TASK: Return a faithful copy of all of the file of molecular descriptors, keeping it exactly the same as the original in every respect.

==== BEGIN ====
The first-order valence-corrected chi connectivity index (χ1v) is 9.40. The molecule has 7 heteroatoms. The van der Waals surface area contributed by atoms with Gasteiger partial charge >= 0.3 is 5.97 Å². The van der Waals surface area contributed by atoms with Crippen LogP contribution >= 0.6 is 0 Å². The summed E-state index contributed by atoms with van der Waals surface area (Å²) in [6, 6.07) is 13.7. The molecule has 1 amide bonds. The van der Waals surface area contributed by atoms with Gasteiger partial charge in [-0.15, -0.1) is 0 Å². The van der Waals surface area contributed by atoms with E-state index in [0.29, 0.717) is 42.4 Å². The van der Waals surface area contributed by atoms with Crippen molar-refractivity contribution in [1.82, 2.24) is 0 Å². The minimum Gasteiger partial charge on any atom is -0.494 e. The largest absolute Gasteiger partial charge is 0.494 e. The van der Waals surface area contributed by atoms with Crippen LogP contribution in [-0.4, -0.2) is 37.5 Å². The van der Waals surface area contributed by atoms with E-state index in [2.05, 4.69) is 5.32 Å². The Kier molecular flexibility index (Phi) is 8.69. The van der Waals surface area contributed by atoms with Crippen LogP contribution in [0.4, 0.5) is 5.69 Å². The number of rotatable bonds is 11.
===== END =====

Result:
The first-order valence-corrected chi connectivity index (χ1v) is 9.40. The molecule has 7 heteroatoms. The van der Waals surface area contributed by atoms with Gasteiger partial charge >= 0.3 is 5.97 Å². The van der Waals surface area contributed by atoms with Crippen LogP contribution >= 0.6 is 0 Å². The summed E-state index contributed by atoms with van der Waals surface area (Å²) in [6, 6.07) is 13.7. The molecule has 1 amide bonds. The van der Waals surface area contributed by atoms with Gasteiger partial charge in [-0.15, -0.1) is 0 Å². The van der Waals surface area contributed by atoms with E-state index in [0.29, 0.717) is 42.4 Å². The van der Waals surface area contributed by atoms with Crippen molar-refractivity contribution in [1.82, 2.24) is 0 Å². The minimum Gasteiger partial charge on any atom is -0.494 e. The largest absolute Gasteiger partial charge is 0.494 e. The van der Waals surface area contributed by atoms with Crippen LogP contribution in [-0.4, -0.2) is 37.5 Å². The van der Waals surface area contributed by atoms with E-state index in [2.05, 4.69) is 5.32 Å². The Kier molecular flexibility index (Phi) is 8.69. The van der Waals surface area contributed by atoms with Crippen LogP contribution in [0.4, 0.5) is 5.69 Å². The number of rotatable bonds is 11.